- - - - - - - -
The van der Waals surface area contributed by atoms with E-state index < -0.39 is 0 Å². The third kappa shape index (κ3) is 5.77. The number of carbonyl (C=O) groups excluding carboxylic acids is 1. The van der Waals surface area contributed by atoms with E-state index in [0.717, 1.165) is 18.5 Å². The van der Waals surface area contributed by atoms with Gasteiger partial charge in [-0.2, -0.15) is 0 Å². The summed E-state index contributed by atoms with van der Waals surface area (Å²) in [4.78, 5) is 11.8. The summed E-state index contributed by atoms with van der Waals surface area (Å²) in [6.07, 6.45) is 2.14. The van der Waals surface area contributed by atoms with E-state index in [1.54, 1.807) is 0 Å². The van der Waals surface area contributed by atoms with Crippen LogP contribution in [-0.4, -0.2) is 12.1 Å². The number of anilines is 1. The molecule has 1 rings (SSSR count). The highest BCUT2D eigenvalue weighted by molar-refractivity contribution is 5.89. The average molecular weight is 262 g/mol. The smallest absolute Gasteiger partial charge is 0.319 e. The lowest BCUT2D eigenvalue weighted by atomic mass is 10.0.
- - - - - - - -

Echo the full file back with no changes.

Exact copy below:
The van der Waals surface area contributed by atoms with E-state index < -0.39 is 0 Å². The third kappa shape index (κ3) is 5.77. The number of carbonyl (C=O) groups excluding carboxylic acids is 1. The van der Waals surface area contributed by atoms with E-state index in [0.717, 1.165) is 18.5 Å². The van der Waals surface area contributed by atoms with Gasteiger partial charge in [-0.2, -0.15) is 0 Å². The summed E-state index contributed by atoms with van der Waals surface area (Å²) in [4.78, 5) is 11.8. The summed E-state index contributed by atoms with van der Waals surface area (Å²) in [6.07, 6.45) is 2.14. The van der Waals surface area contributed by atoms with E-state index in [1.54, 1.807) is 0 Å². The van der Waals surface area contributed by atoms with Crippen LogP contribution in [-0.4, -0.2) is 12.1 Å². The number of anilines is 1. The molecule has 1 rings (SSSR count). The highest BCUT2D eigenvalue weighted by molar-refractivity contribution is 5.89. The average molecular weight is 262 g/mol. The smallest absolute Gasteiger partial charge is 0.319 e. The lowest BCUT2D eigenvalue weighted by atomic mass is 10.0.